In 1991, the number of malaria cases was nearly 400,000. In 1995, when the civil war broke out in Sri Lanka again after a 100-day ceasefire, 142,000 cases of malaria were reported which, in 1999, rose to over 260,000. The patients were mostly male. Soldiers serving in the North-east were identified as vulnerable—and because they travelled back to their homes in southern Sri Lanka, a high-risk group. In 1998, 115 people died of malaria. 

The 2002-06 ceasefire helped the government’s campaign, which was backed by international funding—and by 2007, the incidence of the disease had come down dramatically to under 200. That year, when the fighting began again, saw a minor spike in the number of cases.

At the end of the war in 2009, the Sri Lankan Ministry of Health launched a malaria elimination programme, funded in part by the Global Fund to fight AIDS, Tuberculosis and Malaria. 

History

Sri Lanka’s efforts at vector control go back to when it experienced its first malaria epidemic in 1934-35. DDT spraying was introduced in the 1940s, and this remained the main method of vector control. Entomological surveillance—the study of vector species, its distribution, density and susceptibility or resistance to insecticides—a labour intensive exercise, began around the same time. Reporting malaria cases was made a legal requirement.

In 1963, as a result of these efforts, only 17 malaria cases were reported. Sri Lanka dropped its guard. Spraying was discontinued. And by 1969, malaria was back. There were 500,000 cases, and the mosquitoes had developed DDT resistance.

In 1977, Sri Lanka switched to malathion, considered less harmful to humans than DDT. But it would be another two decades, until the introduction of a new insecticide group called Pyrethroid, before Sri Lanka would have better ammunition against malaria, and its fight against the disease would begin in right earnest. It was highly effective. Because of less smell and less residual staining of surfaces, 99% of households allowed spraying.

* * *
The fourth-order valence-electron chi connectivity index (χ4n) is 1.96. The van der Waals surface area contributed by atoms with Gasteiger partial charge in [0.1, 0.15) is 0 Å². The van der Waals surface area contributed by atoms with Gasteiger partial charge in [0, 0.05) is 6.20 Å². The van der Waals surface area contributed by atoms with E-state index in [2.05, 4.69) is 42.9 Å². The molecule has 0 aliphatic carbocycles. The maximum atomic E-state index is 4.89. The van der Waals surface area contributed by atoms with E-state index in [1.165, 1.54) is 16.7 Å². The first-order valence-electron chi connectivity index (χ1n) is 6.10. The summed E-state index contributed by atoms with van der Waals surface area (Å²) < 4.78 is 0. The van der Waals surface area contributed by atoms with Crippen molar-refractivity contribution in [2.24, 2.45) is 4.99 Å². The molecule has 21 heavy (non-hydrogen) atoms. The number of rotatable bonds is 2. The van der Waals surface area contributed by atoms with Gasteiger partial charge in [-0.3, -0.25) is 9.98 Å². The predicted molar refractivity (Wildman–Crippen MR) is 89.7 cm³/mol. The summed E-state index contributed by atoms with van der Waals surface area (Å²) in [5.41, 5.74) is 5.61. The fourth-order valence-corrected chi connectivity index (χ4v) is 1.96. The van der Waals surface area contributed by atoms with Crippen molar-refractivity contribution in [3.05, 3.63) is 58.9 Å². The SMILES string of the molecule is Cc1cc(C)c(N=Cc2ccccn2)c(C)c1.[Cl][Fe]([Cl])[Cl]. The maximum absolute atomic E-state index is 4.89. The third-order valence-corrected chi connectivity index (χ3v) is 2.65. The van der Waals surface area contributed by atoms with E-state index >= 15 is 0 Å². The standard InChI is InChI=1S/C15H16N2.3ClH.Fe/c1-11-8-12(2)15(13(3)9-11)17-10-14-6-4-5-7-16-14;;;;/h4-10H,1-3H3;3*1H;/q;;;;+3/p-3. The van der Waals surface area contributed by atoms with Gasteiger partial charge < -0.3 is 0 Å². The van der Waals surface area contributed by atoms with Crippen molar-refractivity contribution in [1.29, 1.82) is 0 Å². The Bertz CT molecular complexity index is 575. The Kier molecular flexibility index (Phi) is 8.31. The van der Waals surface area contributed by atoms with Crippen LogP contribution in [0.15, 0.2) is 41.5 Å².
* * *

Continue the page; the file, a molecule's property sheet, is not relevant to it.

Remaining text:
Insecticide coverage increased. Alongside, the government also distributed insecticide-treated mosquito nets. Before money poured in from the Global Fund—Sri Lanka received over $30 million in three tranches—the nets were made locally, and programme workers went house to house, treating the nets with insecticide. During 1989-91, there was a big outbreak of malaria, followed by spikes in 1995 and 1999. 

Parasite surveillance consisted of three procedures: passive detection, in which anyone going to hospital or a health centre with symptoms of malaria had to get their blood tested; active detection, in which health workers in mobile malaria units went from house to house doing blood tests on pre-identified high-risk groups; activated passive detection, in which a blood test was done on anyone coming into a health centre for reason.

In the elimination phase from 2008, each case was reported to the anti-malaria control headquarters in Colombo within 24 hours by email. Details of confirmed cases had to be relayed back. The standard operating procedure for nearly a month-long follow-up included treatment with medicines, screening of family and places were the patient had stayed or visited, insecticide spraying in the neighbourhood, and keeping a watch on mosquito density in the area.

The country’s public health system, with its extensive network of free primary medical centres and health workers, was the backbone of the programme, which ensured no person was left out. Apart from the 3,000 health workers directly involved in the anti-malaria campaign, all other village-level public health workers, including midwives, too were actively engaged in educating people and mobilising opinion.

The army pitched in by not sending home soldiers who fell ill while posted in the North and East, in case it was malaria. They were treated in the camp, and given leave to go home only after they were better. This checked transmission and played a big role in eliminating the disease.